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rocker

Anatomy of a Ski

We decode a ski’s inner workings—and what it means to you.

Ever wonder what's under that topsheet, or how a ski is actually made? With a few exceptions, most skis are put together using two or three basic construction techniques and incorporating the same basic ingredients. Here's how wood, plastic, foam, steel, and a dose of designer ingenuity come together to get you down the hill reliably.

Basic Construction Types

School of Rocker

School of Rocker
Camber
It’s here to stay, and it’s not just for powder skis anymore. Manufacturers are offering new hybrids that’ll help anyone—anyone—ski better.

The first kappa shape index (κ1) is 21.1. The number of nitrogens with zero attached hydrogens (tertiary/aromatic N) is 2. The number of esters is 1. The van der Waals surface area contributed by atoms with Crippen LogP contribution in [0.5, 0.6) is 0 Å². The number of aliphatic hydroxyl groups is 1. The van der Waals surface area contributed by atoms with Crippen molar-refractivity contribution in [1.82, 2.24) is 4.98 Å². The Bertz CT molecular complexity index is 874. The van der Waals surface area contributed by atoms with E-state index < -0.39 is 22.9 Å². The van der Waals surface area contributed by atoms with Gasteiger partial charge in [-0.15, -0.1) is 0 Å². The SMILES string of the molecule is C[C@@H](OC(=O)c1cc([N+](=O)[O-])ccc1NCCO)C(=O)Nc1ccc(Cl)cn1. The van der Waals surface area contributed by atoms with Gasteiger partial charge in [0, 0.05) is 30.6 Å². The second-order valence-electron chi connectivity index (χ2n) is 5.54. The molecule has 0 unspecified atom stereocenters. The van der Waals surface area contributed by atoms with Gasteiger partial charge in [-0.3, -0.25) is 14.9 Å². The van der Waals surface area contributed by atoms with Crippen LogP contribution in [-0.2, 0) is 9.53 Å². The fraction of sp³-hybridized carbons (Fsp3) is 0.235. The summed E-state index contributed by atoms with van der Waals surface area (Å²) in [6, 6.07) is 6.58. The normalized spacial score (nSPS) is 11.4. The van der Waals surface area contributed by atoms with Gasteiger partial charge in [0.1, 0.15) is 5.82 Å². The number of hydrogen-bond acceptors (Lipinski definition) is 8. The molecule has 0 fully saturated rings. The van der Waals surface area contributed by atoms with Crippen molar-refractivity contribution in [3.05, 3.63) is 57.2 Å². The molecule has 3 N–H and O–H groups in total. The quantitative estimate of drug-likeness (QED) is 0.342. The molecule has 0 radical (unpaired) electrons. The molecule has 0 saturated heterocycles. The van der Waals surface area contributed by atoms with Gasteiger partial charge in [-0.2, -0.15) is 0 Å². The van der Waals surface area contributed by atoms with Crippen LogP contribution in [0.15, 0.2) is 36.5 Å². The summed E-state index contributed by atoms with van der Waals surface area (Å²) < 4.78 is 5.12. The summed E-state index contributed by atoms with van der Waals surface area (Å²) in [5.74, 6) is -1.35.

You probably haven't realized it yet, but no matter who you are, chances are good the next pair of skis you buy will be rockered. Start getting used to it.

School of Rocker, Page 3

School of Rocker, Page 3
Full Rocker
It’s here to stay, and it’s not just for powder skis anymore. Manufacturers are offering new hybrids that’ll help anyone—anyone—ski better.

On the groomed? Drastic rocker makes a ski feel slippery and unpredictable. But companies are addressing that. K2, an early adopter of full rocker, builds traditionally cambered skis with just a touch of rocker at the tip; this “catch free” technology makes a ski easier to pivot if you’re still learning how to set an edge and carve. Völkl makes sidecut and rocker work together, so that when the ski is tipped on edge on a flat surface, the entire edge is engaged with the snow.

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